Study: Media ratings don’t give enough detail

Between 41 percent and 46 percent of parents feel age-based ratings for television shows, video games and movies are “usually accurate,” while only about 5 percent said the ratings are “always” accurate, a study from Iowa State University published by the American Academy of Pediatrics has found.

Parents usually do not agree on what types of content are appropriate for children at different ages, and many would rather obtain more information on the content in order to decide for themselves what is appropriate, according to the report, “Parents’ Evaluation of Media Ratings a Decade After Television Ratings Were Introduced,” which surveyed almost 2,300 U.S. parents, Reuters Health reported.

Currently, different media are rated differently, with TV and video game ratings being newer than movie ratings.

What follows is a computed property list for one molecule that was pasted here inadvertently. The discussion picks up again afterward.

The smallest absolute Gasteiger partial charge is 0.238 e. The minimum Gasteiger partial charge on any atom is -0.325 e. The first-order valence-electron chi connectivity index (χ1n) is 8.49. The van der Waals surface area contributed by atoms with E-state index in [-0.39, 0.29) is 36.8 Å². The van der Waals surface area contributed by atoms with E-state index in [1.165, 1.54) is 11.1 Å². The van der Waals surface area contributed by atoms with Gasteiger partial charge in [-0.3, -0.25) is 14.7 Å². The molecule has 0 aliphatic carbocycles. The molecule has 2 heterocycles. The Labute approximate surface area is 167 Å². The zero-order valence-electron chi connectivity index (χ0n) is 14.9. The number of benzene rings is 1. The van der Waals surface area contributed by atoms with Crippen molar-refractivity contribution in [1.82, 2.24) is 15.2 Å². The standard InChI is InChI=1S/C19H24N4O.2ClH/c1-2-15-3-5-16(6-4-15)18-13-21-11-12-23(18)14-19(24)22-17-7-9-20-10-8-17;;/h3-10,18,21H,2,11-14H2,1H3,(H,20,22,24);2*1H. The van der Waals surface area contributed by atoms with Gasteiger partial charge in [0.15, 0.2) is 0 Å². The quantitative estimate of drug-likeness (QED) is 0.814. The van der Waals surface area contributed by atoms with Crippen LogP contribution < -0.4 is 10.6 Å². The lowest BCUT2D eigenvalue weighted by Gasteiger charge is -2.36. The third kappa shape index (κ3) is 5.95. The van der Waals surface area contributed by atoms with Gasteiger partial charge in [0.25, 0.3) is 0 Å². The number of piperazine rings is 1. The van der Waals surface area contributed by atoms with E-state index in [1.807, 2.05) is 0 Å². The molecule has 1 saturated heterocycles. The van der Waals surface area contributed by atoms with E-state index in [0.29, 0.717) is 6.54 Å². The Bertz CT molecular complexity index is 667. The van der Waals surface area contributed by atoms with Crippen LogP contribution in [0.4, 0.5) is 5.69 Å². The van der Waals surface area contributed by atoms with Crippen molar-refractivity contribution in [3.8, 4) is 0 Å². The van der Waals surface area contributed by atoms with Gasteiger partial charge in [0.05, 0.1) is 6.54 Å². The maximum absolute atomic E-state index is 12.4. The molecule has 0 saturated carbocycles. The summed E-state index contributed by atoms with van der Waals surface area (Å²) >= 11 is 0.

Television ratings, for example, include “TV-G” (suitable for general audiences) or “TV-MA” (for mature audiences only), among others. They also describe the content with indicators like “V” for violence.

Video games, meanwhile, have a different system. For example, “E” (for everyone) is the equivalent of TV’s “TV-MA.”

However, although the ratings system doesn’t give parents enough details, there’s not a perfect way to rate content, said the report’s principal author.

“There’s no consensus,” Douglas Gentile, associate professor of psychology at Iowa State, told the Omaha World-Herald. “No matter what age label we put on anything, at least half the parents are going to disagree. It means age-based ratings are, by necessity, invalid.”

Image: TV Guidelines

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